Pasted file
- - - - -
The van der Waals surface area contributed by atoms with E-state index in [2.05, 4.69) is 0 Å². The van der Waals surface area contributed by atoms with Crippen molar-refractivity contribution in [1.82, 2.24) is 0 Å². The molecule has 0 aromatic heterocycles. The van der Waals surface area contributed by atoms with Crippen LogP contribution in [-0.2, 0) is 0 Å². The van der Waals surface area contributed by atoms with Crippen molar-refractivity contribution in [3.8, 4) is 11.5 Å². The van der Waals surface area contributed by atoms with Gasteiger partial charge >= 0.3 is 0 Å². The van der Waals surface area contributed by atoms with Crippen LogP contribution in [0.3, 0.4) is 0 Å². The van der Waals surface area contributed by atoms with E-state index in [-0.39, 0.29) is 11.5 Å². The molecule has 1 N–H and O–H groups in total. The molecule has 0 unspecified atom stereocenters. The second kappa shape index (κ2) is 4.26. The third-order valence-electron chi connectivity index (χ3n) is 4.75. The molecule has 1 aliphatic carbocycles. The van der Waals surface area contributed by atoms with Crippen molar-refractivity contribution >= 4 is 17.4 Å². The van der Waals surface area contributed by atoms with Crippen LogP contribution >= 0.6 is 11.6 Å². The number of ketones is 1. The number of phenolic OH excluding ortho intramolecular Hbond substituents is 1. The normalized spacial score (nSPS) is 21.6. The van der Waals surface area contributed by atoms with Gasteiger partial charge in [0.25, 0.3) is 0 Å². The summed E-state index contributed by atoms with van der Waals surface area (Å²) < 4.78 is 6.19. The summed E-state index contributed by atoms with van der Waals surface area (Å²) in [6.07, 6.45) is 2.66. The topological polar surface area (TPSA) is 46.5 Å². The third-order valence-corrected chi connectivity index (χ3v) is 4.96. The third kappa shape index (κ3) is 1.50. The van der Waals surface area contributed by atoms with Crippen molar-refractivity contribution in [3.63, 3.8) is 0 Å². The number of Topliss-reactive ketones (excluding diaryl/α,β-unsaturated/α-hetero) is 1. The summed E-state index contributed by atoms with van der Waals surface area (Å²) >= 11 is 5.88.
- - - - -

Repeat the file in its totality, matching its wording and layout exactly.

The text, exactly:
The van der Waals surface area contributed by atoms with E-state index in [2.05, 4.69) is 0 Å². The van der Waals surface area contributed by atoms with Crippen molar-refractivity contribution in [1.82, 2.24) is 0 Å². The molecule has 0 aromatic heterocycles. The van der Waals surface area contributed by atoms with Crippen LogP contribution in [-0.2, 0) is 0 Å². The van der Waals surface area contributed by atoms with Crippen molar-refractivity contribution in [3.8, 4) is 11.5 Å². The van der Waals surface area contributed by atoms with Gasteiger partial charge >= 0.3 is 0 Å². The van der Waals surface area contributed by atoms with Crippen LogP contribution in [0.3, 0.4) is 0 Å². The van der Waals surface area contributed by atoms with E-state index in [-0.39, 0.29) is 11.5 Å². The molecule has 1 N–H and O–H groups in total. The molecule has 0 unspecified atom stereocenters. The second kappa shape index (κ2) is 4.26. The third-order valence-electron chi connectivity index (χ3n) is 4.75. The molecule has 1 aliphatic carbocycles. The van der Waals surface area contributed by atoms with Crippen molar-refractivity contribution >= 4 is 17.4 Å². The van der Waals surface area contributed by atoms with Crippen LogP contribution >= 0.6 is 11.6 Å². The number of ketones is 1. The number of phenolic OH excluding ortho intramolecular Hbond substituents is 1. The normalized spacial score (nSPS) is 21.6. The van der Waals surface area contributed by atoms with Gasteiger partial charge in [0.25, 0.3) is 0 Å². The summed E-state index contributed by atoms with van der Waals surface area (Å²) < 4.78 is 6.19. The summed E-state index contributed by atoms with van der Waals surface area (Å²) in [6.07, 6.45) is 2.66. The topological polar surface area (TPSA) is 46.5 Å². The third-order valence-corrected chi connectivity index (χ3v) is 4.96. The third kappa shape index (κ3) is 1.50. The van der Waals surface area contributed by atoms with Crippen molar-refractivity contribution in [3.63, 3.8) is 0 Å². The number of Topliss-reactive ketones (excluding diaryl/α,β-unsaturated/α-hetero) is 1. The summed E-state index contributed by atoms with van der Waals surface area (Å²) >= 11 is 5.88.